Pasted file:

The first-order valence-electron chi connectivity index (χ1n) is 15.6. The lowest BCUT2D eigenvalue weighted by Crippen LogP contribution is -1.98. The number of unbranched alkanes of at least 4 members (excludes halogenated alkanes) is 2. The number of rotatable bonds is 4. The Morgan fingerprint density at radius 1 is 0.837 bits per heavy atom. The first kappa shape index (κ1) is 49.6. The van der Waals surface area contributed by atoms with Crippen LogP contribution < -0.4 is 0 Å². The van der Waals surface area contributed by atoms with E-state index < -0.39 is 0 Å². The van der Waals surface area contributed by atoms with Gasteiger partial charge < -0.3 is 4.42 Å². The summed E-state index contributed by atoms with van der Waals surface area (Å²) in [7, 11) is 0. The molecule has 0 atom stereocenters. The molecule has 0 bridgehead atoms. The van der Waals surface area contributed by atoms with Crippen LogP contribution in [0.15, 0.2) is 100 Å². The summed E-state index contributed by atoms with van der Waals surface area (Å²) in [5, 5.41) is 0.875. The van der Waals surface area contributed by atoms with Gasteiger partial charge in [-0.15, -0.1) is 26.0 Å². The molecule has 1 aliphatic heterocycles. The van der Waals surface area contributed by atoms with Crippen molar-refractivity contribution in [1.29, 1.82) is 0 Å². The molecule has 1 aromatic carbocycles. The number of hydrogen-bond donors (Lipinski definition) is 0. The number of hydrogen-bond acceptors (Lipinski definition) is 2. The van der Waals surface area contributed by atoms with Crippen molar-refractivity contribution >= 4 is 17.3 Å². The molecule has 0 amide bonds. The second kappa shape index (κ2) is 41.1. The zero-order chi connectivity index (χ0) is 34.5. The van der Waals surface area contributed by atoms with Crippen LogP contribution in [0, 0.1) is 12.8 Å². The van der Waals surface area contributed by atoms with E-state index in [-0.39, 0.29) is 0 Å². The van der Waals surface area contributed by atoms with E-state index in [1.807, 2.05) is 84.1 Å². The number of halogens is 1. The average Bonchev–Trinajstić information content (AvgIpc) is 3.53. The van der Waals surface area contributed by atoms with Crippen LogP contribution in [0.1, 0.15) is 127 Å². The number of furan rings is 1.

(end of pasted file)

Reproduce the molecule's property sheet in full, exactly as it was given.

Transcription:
The first-order valence-electron chi connectivity index (χ1n) is 15.6. The lowest BCUT2D eigenvalue weighted by Crippen LogP contribution is -1.98. The number of unbranched alkanes of at least 4 members (excludes halogenated alkanes) is 2. The number of rotatable bonds is 4. The Morgan fingerprint density at radius 1 is 0.837 bits per heavy atom. The first kappa shape index (κ1) is 49.6. The van der Waals surface area contributed by atoms with Crippen LogP contribution < -0.4 is 0 Å². The van der Waals surface area contributed by atoms with E-state index < -0.39 is 0 Å². The van der Waals surface area contributed by atoms with Gasteiger partial charge < -0.3 is 4.42 Å². The summed E-state index contributed by atoms with van der Waals surface area (Å²) in [7, 11) is 0. The molecule has 0 atom stereocenters. The molecule has 0 bridgehead atoms. The van der Waals surface area contributed by atoms with Crippen LogP contribution in [0.15, 0.2) is 100 Å². The summed E-state index contributed by atoms with van der Waals surface area (Å²) in [5, 5.41) is 0.875. The van der Waals surface area contributed by atoms with Gasteiger partial charge in [-0.15, -0.1) is 26.0 Å². The molecule has 1 aliphatic heterocycles. The van der Waals surface area contributed by atoms with Crippen molar-refractivity contribution in [1.29, 1.82) is 0 Å². The molecule has 1 aromatic carbocycles. The number of hydrogen-bond donors (Lipinski definition) is 0. The number of hydrogen-bond acceptors (Lipinski definition) is 2. The van der Waals surface area contributed by atoms with Crippen molar-refractivity contribution >= 4 is 17.3 Å². The molecule has 0 amide bonds. The second kappa shape index (κ2) is 41.1. The zero-order chi connectivity index (χ0) is 34.5. The van der Waals surface area contributed by atoms with Crippen LogP contribution in [0, 0.1) is 12.8 Å². The van der Waals surface area contributed by atoms with E-state index in [-0.39, 0.29) is 0 Å². The van der Waals surface area contributed by atoms with E-state index in [1.807, 2.05) is 84.1 Å². The number of halogens is 1. The average Bonchev–Trinajstić information content (AvgIpc) is 3.53. The van der Waals surface area contributed by atoms with Crippen LogP contribution in [0.1, 0.15) is 127 Å². The number of furan rings is 1.